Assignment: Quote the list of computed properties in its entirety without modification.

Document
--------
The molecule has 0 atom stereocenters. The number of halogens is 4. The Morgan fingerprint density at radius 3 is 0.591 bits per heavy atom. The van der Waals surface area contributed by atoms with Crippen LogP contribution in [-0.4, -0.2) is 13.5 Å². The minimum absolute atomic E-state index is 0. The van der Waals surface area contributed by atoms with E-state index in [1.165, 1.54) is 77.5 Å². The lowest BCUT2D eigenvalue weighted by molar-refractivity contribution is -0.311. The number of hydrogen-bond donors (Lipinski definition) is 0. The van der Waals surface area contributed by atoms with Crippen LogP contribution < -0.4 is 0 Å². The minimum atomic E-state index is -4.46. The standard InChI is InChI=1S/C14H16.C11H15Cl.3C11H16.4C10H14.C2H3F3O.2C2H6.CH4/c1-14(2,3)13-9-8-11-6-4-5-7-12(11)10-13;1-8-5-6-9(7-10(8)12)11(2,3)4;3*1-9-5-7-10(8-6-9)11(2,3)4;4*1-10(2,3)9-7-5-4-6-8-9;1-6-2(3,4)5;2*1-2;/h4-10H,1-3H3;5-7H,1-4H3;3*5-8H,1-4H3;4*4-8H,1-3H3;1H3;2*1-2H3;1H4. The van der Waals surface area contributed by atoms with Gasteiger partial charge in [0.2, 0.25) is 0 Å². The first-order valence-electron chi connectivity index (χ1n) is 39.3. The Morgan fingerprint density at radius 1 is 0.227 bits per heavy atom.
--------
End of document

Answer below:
The molecule has 0 atom stereocenters. The number of halogens is 4. The Morgan fingerprint density at radius 3 is 0.591 bits per heavy atom. The van der Waals surface area contributed by atoms with Crippen LogP contribution in [-0.4, -0.2) is 13.5 Å². The minimum absolute atomic E-state index is 0. The van der Waals surface area contributed by atoms with E-state index in [1.165, 1.54) is 77.5 Å². The lowest BCUT2D eigenvalue weighted by molar-refractivity contribution is -0.311. The number of hydrogen-bond donors (Lipinski definition) is 0. The van der Waals surface area contributed by atoms with Crippen LogP contribution < -0.4 is 0 Å². The minimum atomic E-state index is -4.46. The standard InChI is InChI=1S/C14H16.C11H15Cl.3C11H16.4C10H14.C2H3F3O.2C2H6.CH4/c1-14(2,3)13-9-8-11-6-4-5-7-12(11)10-13;1-8-5-6-9(7-10(8)12)11(2,3)4;3*1-9-5-7-10(8-6-9)11(2,3)4;4*1-10(2,3)9-7-5-4-6-8-9;1-6-2(3,4)5;2*1-2;/h4-10H,1-3H3;5-7H,1-4H3;3*5-8H,1-4H3;4*4-8H,1-3H3;1H3;2*1-2H3;1H4. The van der Waals surface area contributed by atoms with Gasteiger partial charge in [0.2, 0.25) is 0 Å². The first-order valence-electron chi connectivity index (χ1n) is 39.3. The Morgan fingerprint density at radius 1 is 0.227 bits per heavy atom.